I’m not sure I’ll ever get used to the circus that is having twins. It’s hard to go anywhere without stares or comments, and theÂ problem with that is I’m actually kind of uncomfortable with the attention. Also, I don’t love small talk with strangers in malls.
It all started before the boysÂ were even born. By the last few weeks of my pregnancy, I couldn’t even go through a drive-thru without the person behind the window commenting on how giant I was. “Oh my God, you’re huge,” I recall one drive-thru worker saying, followed by: “I’m surprised you can fit behind the wheel of your car.” Then there was the time around week 36 of pregnancy when I ran into a store to quickly get one thing I needed. Within minutes, a gaggle of female store clerks had gathered around my belly, wanting to touch it and talk about what was inside. One of them had spotted me on the way in and just knew I had twins in there.
I felt like a circus freak. And I remember a friend of mine saying at the time that the fun was just beginning. Certainly even one baby can capture people’s attention in stores. But I’ve been out with one and I’ve been out with two, and oh boy, let me tell you …
I actually go out alone with the boys very rarely because of the production such an outing creates. Even when my husband is along, it isn’t easy. But for some reason I got brave today. Actually, more stir crazy than anything. My living room was a mess (still is) and I felt like the toys were closing in on me (they still are), so I packed the boys up and went to the mall. If nothing else I thought I could just walk around and get some exercise.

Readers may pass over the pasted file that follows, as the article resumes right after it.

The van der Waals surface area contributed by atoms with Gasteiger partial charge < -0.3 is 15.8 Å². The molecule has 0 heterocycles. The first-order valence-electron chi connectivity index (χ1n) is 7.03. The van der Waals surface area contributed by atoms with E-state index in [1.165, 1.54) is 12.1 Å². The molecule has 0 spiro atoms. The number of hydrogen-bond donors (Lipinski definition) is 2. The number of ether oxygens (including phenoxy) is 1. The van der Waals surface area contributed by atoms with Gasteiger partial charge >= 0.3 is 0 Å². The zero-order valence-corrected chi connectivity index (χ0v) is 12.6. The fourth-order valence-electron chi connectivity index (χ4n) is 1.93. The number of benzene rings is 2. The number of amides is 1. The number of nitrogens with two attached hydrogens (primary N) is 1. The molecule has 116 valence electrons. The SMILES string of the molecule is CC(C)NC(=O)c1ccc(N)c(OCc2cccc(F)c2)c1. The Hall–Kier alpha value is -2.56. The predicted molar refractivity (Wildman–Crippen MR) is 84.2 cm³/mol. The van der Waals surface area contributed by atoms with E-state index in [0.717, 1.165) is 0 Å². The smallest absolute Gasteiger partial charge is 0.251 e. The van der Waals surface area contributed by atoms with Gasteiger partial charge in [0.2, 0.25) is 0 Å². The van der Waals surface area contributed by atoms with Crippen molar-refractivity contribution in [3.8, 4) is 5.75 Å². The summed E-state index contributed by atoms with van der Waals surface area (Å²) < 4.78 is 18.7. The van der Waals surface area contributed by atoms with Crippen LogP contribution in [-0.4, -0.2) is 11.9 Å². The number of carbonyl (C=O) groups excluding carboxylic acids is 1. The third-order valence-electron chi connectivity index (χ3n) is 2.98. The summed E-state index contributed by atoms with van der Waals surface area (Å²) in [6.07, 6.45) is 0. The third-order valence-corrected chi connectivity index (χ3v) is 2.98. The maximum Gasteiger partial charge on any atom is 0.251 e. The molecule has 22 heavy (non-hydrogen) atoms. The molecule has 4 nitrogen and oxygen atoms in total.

As it turned out, I think I spent more time stopped, talking to passersby than I did walking. At one point I was stopped for about 10 minutes talking to a couple of older women, who I’m sure had good intentions. The conversation went a little something like this:
“Oh, for cute,” one woman says, extending her arms to touch Graham’s toes.
“They must be twins. They look exactly alike,” the other chimes in. (For the record,Â they look nothing alike.)
“So did you know you were having twins?” the same lady asks. (This is the strangest question, but I get it all the time. I have absolutely no idea what people mean by it, so I just kind of smile and nod.)
“Golly, I bet you have your hands full,” the first lady says. (Did the beads of sweat on my forehead give it away?) “They aren’t small, are they?” (No, no they aren’t.)
The same mall trip also found us in the company of a grandma with 6-month old twin grandsons, a teenage girl who is a twin, and lots of other random women who just couldn’t help themselves. It’s sweet really, andÂ none of this actually upsets me. I’m just having a hard time getting used to it.
I’m sure I’ll get there as I go out with them more and more. Eventually it will just feel normal, and at a certain point, people probably won’t even realize they’re twins and won’t even look twice at us. Then I’ll probably wonder why everyone is ignoring us.